The system first creates circulation ports by perforating the casing. After dropping the perforating guns into the sump, mechanical isolation is then achieved by running down to the bottom of the perforated section and setting the cement base to plug the bore.

Fluid is then injected into the ports below the tool and circulated up the annulus and back into the casing through the ports above the tool. OBM behind the casing can then be collected and disposed of, with less need for separation. This method eliminates casing removal. This alternative circulation path enables washing of the annular circulation path to condition the rock wall of the wellbore for an effective cement bond.

Swab cups are then used to circulate a wash fluid down through the tool and out the perforations (starting from the top), to flush out mud or other fill behind the casing, between the casing and the rock. As the system is run in the hole from top to bottom of the perforated interval, a wash fluid is circulated to clean away mud and debris between the casing and rock wellbore.

A ball at the end of the string allows circulation out through ports between the swab cups. The circulation path is outward between the swab cups, through the perforations, and into the annulus, taking the returns above the tool, back into the perforations above, and up the drillpipe-by-casing annulus.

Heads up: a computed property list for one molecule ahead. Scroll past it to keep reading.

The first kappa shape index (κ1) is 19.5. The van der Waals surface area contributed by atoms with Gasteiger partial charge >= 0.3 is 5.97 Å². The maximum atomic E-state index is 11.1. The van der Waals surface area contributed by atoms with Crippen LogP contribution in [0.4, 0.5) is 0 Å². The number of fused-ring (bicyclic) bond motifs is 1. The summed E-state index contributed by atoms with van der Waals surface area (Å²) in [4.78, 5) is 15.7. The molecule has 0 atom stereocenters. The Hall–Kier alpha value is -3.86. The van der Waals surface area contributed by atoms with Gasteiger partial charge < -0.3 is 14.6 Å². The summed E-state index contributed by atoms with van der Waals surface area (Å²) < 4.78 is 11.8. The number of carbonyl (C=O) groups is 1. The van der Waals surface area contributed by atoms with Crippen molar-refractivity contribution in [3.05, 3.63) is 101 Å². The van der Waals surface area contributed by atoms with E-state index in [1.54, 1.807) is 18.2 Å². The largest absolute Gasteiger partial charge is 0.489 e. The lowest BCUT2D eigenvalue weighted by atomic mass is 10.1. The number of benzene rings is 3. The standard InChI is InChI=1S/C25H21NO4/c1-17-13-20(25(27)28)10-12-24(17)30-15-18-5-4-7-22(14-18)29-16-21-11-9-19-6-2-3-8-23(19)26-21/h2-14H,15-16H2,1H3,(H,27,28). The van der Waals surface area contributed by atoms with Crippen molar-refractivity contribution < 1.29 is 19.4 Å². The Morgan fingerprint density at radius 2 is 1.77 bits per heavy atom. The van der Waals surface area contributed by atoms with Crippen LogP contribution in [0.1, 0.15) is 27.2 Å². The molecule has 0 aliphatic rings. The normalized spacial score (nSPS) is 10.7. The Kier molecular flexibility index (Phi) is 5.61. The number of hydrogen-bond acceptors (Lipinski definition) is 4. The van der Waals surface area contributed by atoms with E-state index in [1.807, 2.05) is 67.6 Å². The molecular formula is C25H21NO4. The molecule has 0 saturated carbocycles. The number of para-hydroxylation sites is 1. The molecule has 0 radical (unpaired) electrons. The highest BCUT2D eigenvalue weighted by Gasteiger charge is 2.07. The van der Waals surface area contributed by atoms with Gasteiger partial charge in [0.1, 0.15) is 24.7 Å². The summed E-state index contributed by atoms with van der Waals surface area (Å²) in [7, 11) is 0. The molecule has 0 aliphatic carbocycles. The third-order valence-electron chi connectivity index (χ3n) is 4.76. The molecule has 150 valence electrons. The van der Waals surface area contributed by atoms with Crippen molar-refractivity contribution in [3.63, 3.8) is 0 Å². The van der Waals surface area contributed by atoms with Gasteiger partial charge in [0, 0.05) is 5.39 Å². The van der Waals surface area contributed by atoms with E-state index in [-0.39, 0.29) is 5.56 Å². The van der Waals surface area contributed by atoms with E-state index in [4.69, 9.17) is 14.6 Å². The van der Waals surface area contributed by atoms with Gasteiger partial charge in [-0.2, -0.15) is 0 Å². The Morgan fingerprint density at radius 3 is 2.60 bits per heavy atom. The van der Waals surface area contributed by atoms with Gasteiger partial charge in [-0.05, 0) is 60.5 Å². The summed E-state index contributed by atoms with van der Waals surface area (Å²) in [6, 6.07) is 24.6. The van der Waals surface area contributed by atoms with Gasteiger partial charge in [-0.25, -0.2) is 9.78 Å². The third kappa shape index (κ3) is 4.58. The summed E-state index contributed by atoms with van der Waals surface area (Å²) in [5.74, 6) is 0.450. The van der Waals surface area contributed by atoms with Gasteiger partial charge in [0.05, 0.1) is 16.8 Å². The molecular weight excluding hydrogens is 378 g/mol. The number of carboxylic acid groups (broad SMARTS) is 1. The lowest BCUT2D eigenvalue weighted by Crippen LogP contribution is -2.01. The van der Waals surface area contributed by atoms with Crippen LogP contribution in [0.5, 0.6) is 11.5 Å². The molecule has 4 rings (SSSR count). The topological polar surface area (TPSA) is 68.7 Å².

During the wash operation, the tool can be rotated up to 120 rpm. Fluid, even acid, can be circulated with high differential pressure because of the cement base below.

Picking up from the bottom, the process is essentially repeated, allowing a second washing of the wellbore with wash fluid from the bottom to the top of the perforated interval. Pressure indications locate the perforations. Once past the top perforations, no further circulation is possible. The pumps are then stopped. To prepare for the cement job, pressure is increased to shear out the ball dropped earlier. This establishes full circulation down the drillpipe.

Placing the Cement Plug

Unique to the tool’s function are two independent circulation paths. The first is down the drillpipe and out a port between the swab cups, with a ball at the tool’s end to prevent circulation out the bottom. This allows the washing of the annulus.

The second path is created after the ball is blown out. Fluid can then be circulated out the bottom of the tool and up the outside, bypassing the swab cups through dedicated channels that reintroduce the fluid above the tool and back into the drillpipe-by-casing annulus. The two fluid-circulating paths are mutually isolated.

A spacer, with a ball in front of it, is then pumped down to the bottom of the tool. The ball lands on a seat to prevent circulation around the bypass and allow fluid to enter only the perforations and the annulus, between the swab cups.